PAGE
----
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Cell Metab. 2016 Mar 8;23(3):479-91. doi: 10.1016/j.cmet.2015.12.010. Epub 2016 Jan 14.

Ligand Activation of ERRα by Cholesterol Mediates Statin and Bisphosphonate Effects.

Author information

1
Department of Pharmacology, University of Texas Southwestern Medical Center, Dallas, TX 75390, USA.
2
Department of Chemistry and Chemical Biology, Harvard University, Cambridge, MA 02138, USA.
3
Clayton Foundation Laboratories of Peptide Biology and Helmsley Center for Genomic Medicine, Salk Institute for Biological Studies, La Jolla, CA 92037, USA.
4
Department of Chemistry and Chemical Biology, Harvard University, Cambridge, MA 02138, USA; Clayton Foundation Laboratories of Peptide Biology and Helmsley Center for Genomic Medicine, Salk Institute for Biological Studies, La Jolla, CA 92037, USA. Electronic address: asaghatelian@salk.edu.
5
Department of Pharmacology, University of Texas Southwestern Medical Center, Dallas, TX 75390, USA. Electronic address: yihong.wan@utsouthwestern.edu.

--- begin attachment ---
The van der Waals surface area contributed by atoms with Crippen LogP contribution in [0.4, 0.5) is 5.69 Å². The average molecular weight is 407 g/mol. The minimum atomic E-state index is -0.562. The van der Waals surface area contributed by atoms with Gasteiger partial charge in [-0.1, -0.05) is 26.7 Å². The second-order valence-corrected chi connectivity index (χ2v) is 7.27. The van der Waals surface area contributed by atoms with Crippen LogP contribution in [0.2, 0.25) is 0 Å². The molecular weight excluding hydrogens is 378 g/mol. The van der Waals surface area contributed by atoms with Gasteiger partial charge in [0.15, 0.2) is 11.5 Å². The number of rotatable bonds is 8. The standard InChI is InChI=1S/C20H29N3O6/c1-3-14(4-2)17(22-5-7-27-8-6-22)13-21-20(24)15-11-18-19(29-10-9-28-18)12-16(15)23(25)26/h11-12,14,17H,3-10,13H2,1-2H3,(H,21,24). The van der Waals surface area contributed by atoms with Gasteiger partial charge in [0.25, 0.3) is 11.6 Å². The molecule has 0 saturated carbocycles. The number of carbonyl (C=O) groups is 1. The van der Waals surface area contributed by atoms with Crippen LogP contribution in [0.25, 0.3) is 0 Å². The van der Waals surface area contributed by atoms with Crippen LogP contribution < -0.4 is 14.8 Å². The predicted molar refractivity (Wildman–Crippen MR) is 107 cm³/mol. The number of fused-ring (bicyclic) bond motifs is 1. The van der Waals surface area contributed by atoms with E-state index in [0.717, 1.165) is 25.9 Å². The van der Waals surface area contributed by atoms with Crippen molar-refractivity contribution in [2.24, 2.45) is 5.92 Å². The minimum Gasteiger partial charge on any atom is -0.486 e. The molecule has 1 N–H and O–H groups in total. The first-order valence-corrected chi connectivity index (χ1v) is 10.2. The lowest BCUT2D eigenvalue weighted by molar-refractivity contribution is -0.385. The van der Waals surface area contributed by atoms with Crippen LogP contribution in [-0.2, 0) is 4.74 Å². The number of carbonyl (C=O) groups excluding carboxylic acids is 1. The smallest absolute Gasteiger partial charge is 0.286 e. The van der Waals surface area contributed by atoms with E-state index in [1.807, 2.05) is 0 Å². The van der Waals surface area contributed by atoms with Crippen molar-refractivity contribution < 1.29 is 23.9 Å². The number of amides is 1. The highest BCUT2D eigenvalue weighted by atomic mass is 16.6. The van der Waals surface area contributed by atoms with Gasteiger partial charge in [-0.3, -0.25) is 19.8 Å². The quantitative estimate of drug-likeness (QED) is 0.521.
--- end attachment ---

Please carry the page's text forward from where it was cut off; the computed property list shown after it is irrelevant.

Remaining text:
Abstract

Nuclear receptors (NRs) are key regulators of gene expression and physiology. Nearly half of all human NRs lack endogenous ligands including estrogen-related receptor α (ERRα). ERRα has important roles in cancer, metabolism, and skeletal homeostasis. Affinity chromatography of tissue lipidomes with the ERRα ligand-binding domain (LBD) and subsequent transcriptional assays identified cholesterol as an endogenous ERRα agonist. Perturbation of cholesterol biosynthesis or inhibition of ERRα revealed the interdependence of cholesterol and ERRα. In bone, the effects of cholesterol, statin, and bisphosphonate on osteoclastogenesis require ERRα; and consequently, cholesterol-induced bone loss or bisphosphonate osteoprotection is lost in ERRα knockout mice. Furthermore, statin induction of muscle toxicity and cholesterol suppression of macrophage cytokine secretion are impaired by loss or inhibition of ERRα. These findings reveal a key step in ERRα regulation and explain the actions of two highly prescribed drugs, statins and bisphosphonates.

PMID:
26777690
PMCID:
PMC4785078
DOI:
10.1016/j.cmet.2015.12.010
[Indexed for MEDLINE]
Free PMC Article

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